WASHINGTON — A $1.1 trillion spending package hurtling through Congress gives an important boost to the Port of Savannah expansion project, likely speeding up its long-awaited groundbreaking.
Rep. Jack Kingston, R-Savannah, worked to insert language in the bill classifying the Savannah deepening from 42 feet to 47 feet as an “ongoing construction project.” The language would allow work to begin sooner and give a nudge to the Obama administration to start ponying up more money, the veteran appropriator told us this afternoon:
“This isn’t quite a home run but I think it puts us on third base with a really solid lead. It’s going to make it a lot easier for the president next year to fund it in the budget and start making it abundantly clear this is an ongoing construction project and not one that’s under planning anymore.”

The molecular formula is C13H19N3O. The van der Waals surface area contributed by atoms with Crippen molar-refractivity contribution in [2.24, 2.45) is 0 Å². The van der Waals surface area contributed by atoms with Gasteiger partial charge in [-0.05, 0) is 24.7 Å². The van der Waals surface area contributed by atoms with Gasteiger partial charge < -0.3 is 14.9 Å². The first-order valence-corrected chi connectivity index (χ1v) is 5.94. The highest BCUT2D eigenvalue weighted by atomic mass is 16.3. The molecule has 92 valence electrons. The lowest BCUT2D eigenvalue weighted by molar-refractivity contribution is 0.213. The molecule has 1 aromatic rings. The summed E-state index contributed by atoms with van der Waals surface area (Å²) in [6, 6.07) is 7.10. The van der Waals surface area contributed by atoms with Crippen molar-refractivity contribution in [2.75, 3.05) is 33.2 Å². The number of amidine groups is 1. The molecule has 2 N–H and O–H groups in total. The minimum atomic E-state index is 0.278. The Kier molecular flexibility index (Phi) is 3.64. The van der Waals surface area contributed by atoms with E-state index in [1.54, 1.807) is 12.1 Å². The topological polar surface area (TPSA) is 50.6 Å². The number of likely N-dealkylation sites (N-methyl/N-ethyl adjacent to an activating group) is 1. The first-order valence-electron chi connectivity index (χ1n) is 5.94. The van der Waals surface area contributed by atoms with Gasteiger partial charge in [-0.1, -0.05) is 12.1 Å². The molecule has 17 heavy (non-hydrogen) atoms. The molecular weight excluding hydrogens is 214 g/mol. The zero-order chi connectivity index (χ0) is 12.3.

The state has put away $231 million toward the $650 million project, while the feds have been stingy so far, but construction can begin using existing funds soon. Kingston said the Army Corps of Engineers must sign a partnership agreement with the port for the digging to begin, and this language should hurry up that process, even as federal authorization for the project remains in limbo with the Water Resources Development Act in a House-Senate conference committee.
“I think if they get the partnership agreement signed, they could start immediately with [environmental] mitigation, so I think it is. We still need WRDA, but I think there are things we can start doing so that when WRDA is done we won’t lose any time. And I believe the other part of this is we need to send a signal internationally to shipping companies that this project is going to happen.”
Despite the win for a project Kingston has been working on for two decades, he said he is probably going to vote against the spending bill this afternoon. You may recall, he’s running for U.S. Senate in a crowded Republican primary and the three Congressmen in the race — Kingston, Phil Gingrey and Paul Broun — were the only Georgians to vote against the budget deal that led to this fast-track spending bill.
“It’s difficult when you fight for your individual provisions,” Kingston said. “But the spending level is still something I have a disagreement with.”